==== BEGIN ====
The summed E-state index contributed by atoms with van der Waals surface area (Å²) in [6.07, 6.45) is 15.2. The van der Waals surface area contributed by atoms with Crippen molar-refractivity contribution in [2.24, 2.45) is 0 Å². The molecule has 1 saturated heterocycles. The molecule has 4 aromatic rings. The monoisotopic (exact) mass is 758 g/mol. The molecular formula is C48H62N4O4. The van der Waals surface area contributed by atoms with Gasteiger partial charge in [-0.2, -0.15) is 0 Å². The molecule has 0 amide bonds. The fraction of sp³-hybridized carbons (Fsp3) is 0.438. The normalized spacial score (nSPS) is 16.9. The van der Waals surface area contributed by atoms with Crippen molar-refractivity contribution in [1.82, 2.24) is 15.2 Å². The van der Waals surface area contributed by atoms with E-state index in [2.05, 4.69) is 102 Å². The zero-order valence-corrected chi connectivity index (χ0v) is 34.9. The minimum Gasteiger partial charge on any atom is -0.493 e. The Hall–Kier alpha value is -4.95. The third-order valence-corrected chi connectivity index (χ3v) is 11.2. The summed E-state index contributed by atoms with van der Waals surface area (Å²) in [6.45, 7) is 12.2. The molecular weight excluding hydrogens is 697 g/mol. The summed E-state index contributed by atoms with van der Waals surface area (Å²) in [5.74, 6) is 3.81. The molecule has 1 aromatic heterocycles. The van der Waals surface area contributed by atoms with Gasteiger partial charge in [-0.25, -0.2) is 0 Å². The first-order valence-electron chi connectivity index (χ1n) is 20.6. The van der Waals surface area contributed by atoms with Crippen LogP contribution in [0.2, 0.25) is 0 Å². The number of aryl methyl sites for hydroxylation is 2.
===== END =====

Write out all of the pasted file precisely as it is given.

The summed E-state index contributed by atoms with van der Waals surface area (Å²) in [6.07, 6.45) is 15.2. The van der Waals surface area contributed by atoms with Crippen molar-refractivity contribution in [2.24, 2.45) is 0 Å². The molecule has 1 saturated heterocycles. The molecule has 4 aromatic rings. The monoisotopic (exact) mass is 758 g/mol. The molecular formula is C48H62N4O4. The van der Waals surface area contributed by atoms with Gasteiger partial charge in [-0.2, -0.15) is 0 Å². The molecule has 0 amide bonds. The fraction of sp³-hybridized carbons (Fsp3) is 0.438. The normalized spacial score (nSPS) is 16.9. The van der Waals surface area contributed by atoms with Crippen molar-refractivity contribution in [1.82, 2.24) is 15.2 Å². The van der Waals surface area contributed by atoms with E-state index in [2.05, 4.69) is 102 Å². The zero-order valence-corrected chi connectivity index (χ0v) is 34.9. The minimum Gasteiger partial charge on any atom is -0.493 e. The Hall–Kier alpha value is -4.95. The third-order valence-corrected chi connectivity index (χ3v) is 11.2. The summed E-state index contributed by atoms with van der Waals surface area (Å²) in [6.45, 7) is 12.2. The molecular weight excluding hydrogens is 697 g/mol. The summed E-state index contributed by atoms with van der Waals surface area (Å²) in [5.74, 6) is 3.81. The molecule has 1 aromatic heterocycles. The van der Waals surface area contributed by atoms with Gasteiger partial charge in [-0.25, -0.2) is 0 Å². The first-order valence-electron chi connectivity index (χ1n) is 20.6. The van der Waals surface area contributed by atoms with Crippen LogP contribution in [0.2, 0.25) is 0 Å². The number of aryl methyl sites for hydroxylation is 2.